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Landlocked Bolivia Yearns for Outlet to Ocean
Bolivian Ambassador Marks "Dia del Mar" in Seoul
Bolivian Ambassador to Seoul Guadalupe Palomeque de Taboada (right) sits with Angola Ambassador Albino Malungo (to her left) and wth othe guests at "Dia del Mar" event held at her embassy in Seoul on March 23, 2016.

Bolivia's "Dia del Mar (Day of the Sea)" celebration was held at Embassy of Bolivia in Seoul on March 23 (Wednesday), 2016.

Bolivian Ambassador to Seoul Guadalupe Palomeque de Taboada invited scores of top foreign envoys and local media personalities as well as Bolivian residents in South Korea to observe its "Day of the Sea."

Among the top foreign envoys invited were Ambassador Oscar Herrera Gilbert of Ecuador, Ambassador Raul Silvero of Paraguay, and Ambassador Albino Malungo of Angola.

During the "Day of the Sea" event the Bolivian envoy introduced to the audience the “Book of the Sea,” now translated into Korean lanauage, and soon to be didstributed to the Korean authorities and interested scholars.

Bolivia Ambassador to S. Korea Guadalupe Palomeque de Taboada
The envoy explained that this book was elaborated in 2014 in the framework of the Bolivian claim to the International Court of Justice to solve, in a legal way, the dispute with Chile regarding the Bolivian sovereign access to the sea, which was introduced in 2013.

On Sept. 24, 2015, the Court declared to have jurisdiction to meet the Bolivian maritime demand, so that the legal process continues at the next step.

According to the envoy, this event was also an appropriated occasion for a nongovernmental organization called “International Strategic Center” to address a letter to the President of the Plurinational State of Bolivia, H.E. Evo Morales Ayma, expressing its solidarity with the Bolivian Claim and its wishes for a prompt solution to this pendant issue.

In that unfair war in 1879 Bolivia lost 120,000 sq. kilometers including 400 kilometers of its seashore.

Around the end of "Day of the Sea" event in Seoul a Bolivian student of international relations, Ms. Vania Huanca, read a letter representing the Bolivian community in South Korea, in her efforts to support the Bolivian position on this issue.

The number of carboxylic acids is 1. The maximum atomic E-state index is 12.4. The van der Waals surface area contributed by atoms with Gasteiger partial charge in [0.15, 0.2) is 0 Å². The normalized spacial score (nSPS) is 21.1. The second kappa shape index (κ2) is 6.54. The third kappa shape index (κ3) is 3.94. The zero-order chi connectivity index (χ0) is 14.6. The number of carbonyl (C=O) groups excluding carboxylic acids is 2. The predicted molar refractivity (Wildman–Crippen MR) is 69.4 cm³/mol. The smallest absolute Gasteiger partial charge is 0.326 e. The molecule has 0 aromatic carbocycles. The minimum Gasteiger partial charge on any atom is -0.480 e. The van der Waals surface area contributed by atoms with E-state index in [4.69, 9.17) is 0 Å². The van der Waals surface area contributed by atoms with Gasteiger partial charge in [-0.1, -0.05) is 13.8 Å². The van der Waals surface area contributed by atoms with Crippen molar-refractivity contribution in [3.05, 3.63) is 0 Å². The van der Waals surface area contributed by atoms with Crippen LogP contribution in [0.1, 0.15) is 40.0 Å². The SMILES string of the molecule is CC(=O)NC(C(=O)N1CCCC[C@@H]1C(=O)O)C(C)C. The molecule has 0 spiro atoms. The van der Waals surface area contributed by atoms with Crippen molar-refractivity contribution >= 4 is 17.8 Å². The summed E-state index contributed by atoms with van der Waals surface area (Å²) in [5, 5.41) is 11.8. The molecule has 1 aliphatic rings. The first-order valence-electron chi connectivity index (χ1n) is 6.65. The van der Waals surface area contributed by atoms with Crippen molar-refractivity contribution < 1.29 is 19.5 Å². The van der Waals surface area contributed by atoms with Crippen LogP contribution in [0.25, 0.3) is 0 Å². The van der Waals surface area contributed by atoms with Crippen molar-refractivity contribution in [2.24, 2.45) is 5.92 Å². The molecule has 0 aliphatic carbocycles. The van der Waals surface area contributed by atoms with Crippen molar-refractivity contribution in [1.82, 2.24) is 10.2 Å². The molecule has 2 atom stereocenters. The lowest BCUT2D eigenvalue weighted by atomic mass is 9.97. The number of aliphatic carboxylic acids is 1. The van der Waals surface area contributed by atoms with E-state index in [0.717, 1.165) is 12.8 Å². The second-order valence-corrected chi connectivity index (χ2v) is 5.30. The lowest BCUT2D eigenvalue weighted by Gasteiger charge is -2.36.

Bolivia's "Dia del Mar (Day of the Sea)" commemorates the first battle of the War of the Pacific, known as the "Battle of Topáter," which occurred on March 23, 1879. The War of the Pacific was fought between Chile and allied Peru and Bolivia for five years. Chile won the war and Bolivia lost its outlet to the sea, becoming a landlocked country.

Why is the "Day of the Sea" so meaningful to Bolivia and its people?

Before the war in 1879 Bolivia used to have outlet to the Pacific Ocean. But the country lost it during the war, becoming a country without a sea. In the wake of the war, the final peace treaty was signed in 1904.

During the war the Bolivian troops tried to defend the town of Calama. But they were defeated by the allied forces of Chilean and Peruvian armies.

At the height of the war the national hero of Bolivia, Col. Eduardo Abaroa was was killed in a battle.

However, Bolivia still maintains its naval force of 5,000 personnel. The Bolivian Navy has a total of 173 vessels mostly stationed on Lake Titicaca 3,800 meters above sea level in the Andes.

Bolivia has large rivers, major tributaries to the Amazon. The Bolivian Navy ships are patrolling the lake and rivers to prevent smuggling and drug trafficking.

The country has not reconciled with the lost of its Pacific coast and the existence of the Navy symbolized the hope of regaining its coastal territory.

Day of the Sea is commemorated by solemn ceremonies throughout Bolivia. On the Day of Sea flowers are laid at the statue of the late Col. Eduardo Abaroa.

On this day every year the Bolivian Navy participates in a number of parades and government functions, asking for the coastal territories they lost to Chile during the war some 130 years back.

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